Not until I had put it by the stove and dried out its coat did the truth dawn upon me. Then I saw that it was a flying squirrel. It never occurred to me to ask how flying squirrels secure water in the wintertime. Perhaps they are hard pressed to find it.


* * * * *


Life on a Moraine


If I ever find myself with a free week-end, I intend to write a book about the above title. Many are the good tales I could tell of cars stuck in the snow, in the mud, and just stuck; of city people coming out to see us and expecting all the comforts of the pavement; of what happens when the frost is going out of the ground in March and why.


Geologists tell us that our abode is on a moraine. Many years ago, it seems, a big glacier covered this part of the earth. For some reason or other the sun got hotter and said to the glacier, “Halt!” and it halted. Then the sun said, “Melt!” and it melted. Naturally it had to drop all the pebbles, boulders, mud, and loess it was carrying. We live on the heap. If there were any gold nuggets in this mess they have been picked up long ago. I guess the boulders have been carted away for rock gardens. But the mud is still here.


The Muds of March


Summertime mud is not so bad. It has a certain regimentation to it. But March Mud, with a layer of ftozen ground beneath it and snow or rain mixed with it, is a good deal like pancake batter in consistency. And it would very likely bake up into super-excellent mud pies, but I have never investigated this angle. However, it is not relished even by the earthworms.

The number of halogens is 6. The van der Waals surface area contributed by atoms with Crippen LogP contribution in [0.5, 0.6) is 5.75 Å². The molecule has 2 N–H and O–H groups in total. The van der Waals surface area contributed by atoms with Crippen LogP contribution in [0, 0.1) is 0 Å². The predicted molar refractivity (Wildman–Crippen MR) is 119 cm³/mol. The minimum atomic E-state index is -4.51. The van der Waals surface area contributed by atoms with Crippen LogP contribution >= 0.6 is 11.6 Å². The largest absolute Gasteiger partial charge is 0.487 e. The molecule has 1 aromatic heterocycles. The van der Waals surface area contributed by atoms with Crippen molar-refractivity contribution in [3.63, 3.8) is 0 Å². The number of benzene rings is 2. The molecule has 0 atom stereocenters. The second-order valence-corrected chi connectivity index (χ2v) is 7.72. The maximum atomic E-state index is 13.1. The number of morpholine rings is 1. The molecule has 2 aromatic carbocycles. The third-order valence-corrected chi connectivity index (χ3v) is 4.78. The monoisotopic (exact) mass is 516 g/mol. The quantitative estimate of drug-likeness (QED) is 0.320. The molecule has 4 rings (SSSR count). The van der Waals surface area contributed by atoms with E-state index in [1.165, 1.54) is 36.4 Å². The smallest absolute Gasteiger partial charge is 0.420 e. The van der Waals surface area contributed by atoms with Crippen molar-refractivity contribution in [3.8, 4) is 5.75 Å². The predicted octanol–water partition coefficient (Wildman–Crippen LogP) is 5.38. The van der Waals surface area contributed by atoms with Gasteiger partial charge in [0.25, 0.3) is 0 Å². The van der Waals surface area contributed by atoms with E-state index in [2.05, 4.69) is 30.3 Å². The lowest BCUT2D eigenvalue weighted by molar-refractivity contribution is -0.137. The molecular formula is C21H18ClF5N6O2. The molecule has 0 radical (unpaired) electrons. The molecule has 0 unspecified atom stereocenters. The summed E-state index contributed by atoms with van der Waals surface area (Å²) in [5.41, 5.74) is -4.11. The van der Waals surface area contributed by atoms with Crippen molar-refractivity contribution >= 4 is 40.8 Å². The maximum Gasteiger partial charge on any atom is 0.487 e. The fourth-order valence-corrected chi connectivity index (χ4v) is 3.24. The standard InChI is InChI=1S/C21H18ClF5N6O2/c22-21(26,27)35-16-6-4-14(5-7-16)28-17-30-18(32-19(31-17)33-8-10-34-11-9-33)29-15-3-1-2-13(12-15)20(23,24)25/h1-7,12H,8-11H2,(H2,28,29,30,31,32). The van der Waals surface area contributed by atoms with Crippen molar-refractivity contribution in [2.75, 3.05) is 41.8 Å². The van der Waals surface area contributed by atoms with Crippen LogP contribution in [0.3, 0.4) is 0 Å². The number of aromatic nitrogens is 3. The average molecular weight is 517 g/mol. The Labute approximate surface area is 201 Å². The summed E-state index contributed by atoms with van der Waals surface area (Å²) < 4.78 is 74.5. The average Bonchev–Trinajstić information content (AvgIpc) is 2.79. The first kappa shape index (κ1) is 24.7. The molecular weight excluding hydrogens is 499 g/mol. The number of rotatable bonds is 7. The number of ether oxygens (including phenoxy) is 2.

That great labor-making invention, the automobile, is no match for the Muds of March. I have seen cars that could boast 120 and over horsepower under their hoods wallow right down on their bellies with pitiful expressions. The more horsepower the less they get anywhere. I have seen wreckers that came to the rescue so badly mired that wreckers had to come and rescue the wreckers. And so on.


Oh well, this only lasts for a few days each March. Morainal life is really beautiful in April, May and June. If I write sordidly now, it’s only because I’m stuck in the mud.


Moses and the Stuffed Lions


In our biggest and best town, New York City, the commissioner of parks, one Moses, has sent in a report to the Mayor about the town’s museums, zoos, botanical gardens, aquariums and notorious places of that nature, both public and private.


This report is said to be unasked-for and certainly it is uncalled-for. In it the commissioner is hard on these helpful institutions. He vents his spleen, so say the papers, on the motives and character of the founders; on the aims and ideals of the museums; on the present management; and on the institutions as they stand—grounds, walls and roof.


In doing so, Mr. Moses is preparing for himself a tomb in Oblivion. Yesterday the fight of the Library was uphill. Those who opposed it—who were they? Today the Museum is struggling upward in tewns much smaller than New York. It will reach the top some time.